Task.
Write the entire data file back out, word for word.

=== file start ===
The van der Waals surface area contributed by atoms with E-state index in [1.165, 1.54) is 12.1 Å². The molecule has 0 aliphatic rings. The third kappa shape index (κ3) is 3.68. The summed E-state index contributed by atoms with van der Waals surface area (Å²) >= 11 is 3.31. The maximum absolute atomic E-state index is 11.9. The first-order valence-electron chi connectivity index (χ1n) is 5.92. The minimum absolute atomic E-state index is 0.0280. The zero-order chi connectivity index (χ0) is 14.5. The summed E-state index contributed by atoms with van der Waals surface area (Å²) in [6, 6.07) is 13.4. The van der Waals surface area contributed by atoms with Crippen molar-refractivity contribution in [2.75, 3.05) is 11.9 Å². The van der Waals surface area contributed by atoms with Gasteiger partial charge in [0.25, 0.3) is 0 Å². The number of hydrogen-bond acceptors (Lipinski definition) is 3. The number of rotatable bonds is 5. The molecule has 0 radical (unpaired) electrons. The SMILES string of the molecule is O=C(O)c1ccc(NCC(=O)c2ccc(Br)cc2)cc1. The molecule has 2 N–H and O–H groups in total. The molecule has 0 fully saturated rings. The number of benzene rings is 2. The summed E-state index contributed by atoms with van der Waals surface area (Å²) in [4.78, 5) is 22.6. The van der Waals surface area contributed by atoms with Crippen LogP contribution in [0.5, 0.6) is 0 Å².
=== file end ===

The van der Waals surface area contributed by atoms with E-state index in [1.165, 1.54) is 12.1 Å². The molecule has 0 aliphatic rings. The third kappa shape index (κ3) is 3.68. The summed E-state index contributed by atoms with van der Waals surface area (Å²) >= 11 is 3.31. The maximum absolute atomic E-state index is 11.9. The first-order valence-electron chi connectivity index (χ1n) is 5.92. The minimum absolute atomic E-state index is 0.0280. The zero-order chi connectivity index (χ0) is 14.5. The summed E-state index contributed by atoms with van der Waals surface area (Å²) in [6, 6.07) is 13.4. The van der Waals surface area contributed by atoms with Crippen molar-refractivity contribution in [2.75, 3.05) is 11.9 Å². The van der Waals surface area contributed by atoms with Gasteiger partial charge in [0.25, 0.3) is 0 Å². The number of hydrogen-bond acceptors (Lipinski definition) is 3. The number of rotatable bonds is 5. The molecule has 0 radical (unpaired) electrons. The SMILES string of the molecule is O=C(O)c1ccc(NCC(=O)c2ccc(Br)cc2)cc1. The molecule has 2 N–H and O–H groups in total. The molecule has 0 fully saturated rings. The number of benzene rings is 2. The summed E-state index contributed by atoms with van der Waals surface area (Å²) in [4.78, 5) is 22.6. The van der Waals surface area contributed by atoms with Crippen LogP contribution in [0.5, 0.6) is 0 Å².